The events of September 11, 2001 have shaped a huge part of my life. I did not lose anyone thankfully in New York, Washington or in Pennsylvania, but I vividly remember what was going through my mind as I watched CNN from my residence in Karachi. It was a pretty hot day, and I had jus returned from school, it was like watching an action movie, the first tower was on fire and then out of no where the plane just went through the second building. It was a surreal moment, everything was in slow motion, all I could think about was all those times my family had visited cousins in New York and the visits we took to the World Trade Centre.
Life had completely changed; at that moment I did not realize that everything I dealt with from now on, would be through the ‘9/11 narrative’. And then CNN did something unforgivable. They took images of Kuwaiti citizens celebrating the withdrawal of Iraqi troops after the Gulf war and displayed it as Arabs/Muslims celebrating the death of 3000 Americans. After that, all I heard was Fox discussing how the military was going to blow Osama out of a cave in Tora Bora. Who can forget the notorious ‘your either with us or the terrorists’ which galvanized NATO and eventually the United Nations to push forward into South Asia in search of Osama and to bring ‘democracy’ to Afghanistan.
Bin Laden was a murderer and a fake Muslim leader. Due to his direct actions the lives of many Muslims around the world was put into jeopardy, both in the West and primarily in Afghanistan, Saudi Arabia, Iraq and eventually in Pakistan. The Patriot Act, the Islamophobia, the death of innocent civilians in Iraq and Afghanistan can all be in one way or another be traced back to his actions. I can only sit here and think ‘what if, 9/11 never happened?’ I also blame bin Laden for what Bush did, he is another individual who is a criminal to me for his actions in Iraq, an unnecessary war, an unnecessary second election (absolutely won because of the fear Americans had of terrorism) and I will guarantee you that many people in the Muslim world hate him equally as much as they hate bin Laden. There are rumours amongst the Pakistani media, that an innocent woman was killed in the gun battle that raged in Abottabad (which isnt a suburb of Islamabad at all). Some even have said that it was one of his wives that risked her life for Osama. Really puts human life into perspective, that someone can still love even an individual that is disliked by so many people.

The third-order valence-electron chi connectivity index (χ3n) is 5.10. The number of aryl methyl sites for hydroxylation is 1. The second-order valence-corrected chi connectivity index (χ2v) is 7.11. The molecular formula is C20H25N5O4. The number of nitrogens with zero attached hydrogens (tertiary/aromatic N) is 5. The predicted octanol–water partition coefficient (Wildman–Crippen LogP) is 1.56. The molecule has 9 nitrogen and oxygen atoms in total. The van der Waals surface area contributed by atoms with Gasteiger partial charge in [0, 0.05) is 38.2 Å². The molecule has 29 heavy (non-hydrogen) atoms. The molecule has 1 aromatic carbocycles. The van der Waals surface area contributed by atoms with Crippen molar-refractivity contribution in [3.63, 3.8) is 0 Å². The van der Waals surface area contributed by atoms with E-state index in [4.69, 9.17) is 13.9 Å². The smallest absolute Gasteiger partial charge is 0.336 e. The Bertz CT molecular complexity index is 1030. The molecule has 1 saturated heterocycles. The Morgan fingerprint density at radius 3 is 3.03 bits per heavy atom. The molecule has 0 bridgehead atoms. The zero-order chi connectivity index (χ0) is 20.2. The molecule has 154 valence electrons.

The covert operation executed by Navy Seals and the Pakistani military took months to be planned. According to Obama,
Last August…I was briefed on a possible lead to bin Laden. It was far from certain, and it took many months to run this thread to ground…finally, last week, I determined that we had enough intelligence to take action, and authorized an operation to get Osama bin Laden and bring him to justice. Today, at my direction, the United States launched a targeted operation against that compound in Abbottabad, Pakistan. A small team of Americans carried out the operation with extraordinary courage and capability…After a firefight, they killed Osama bin Laden and took custody of his body.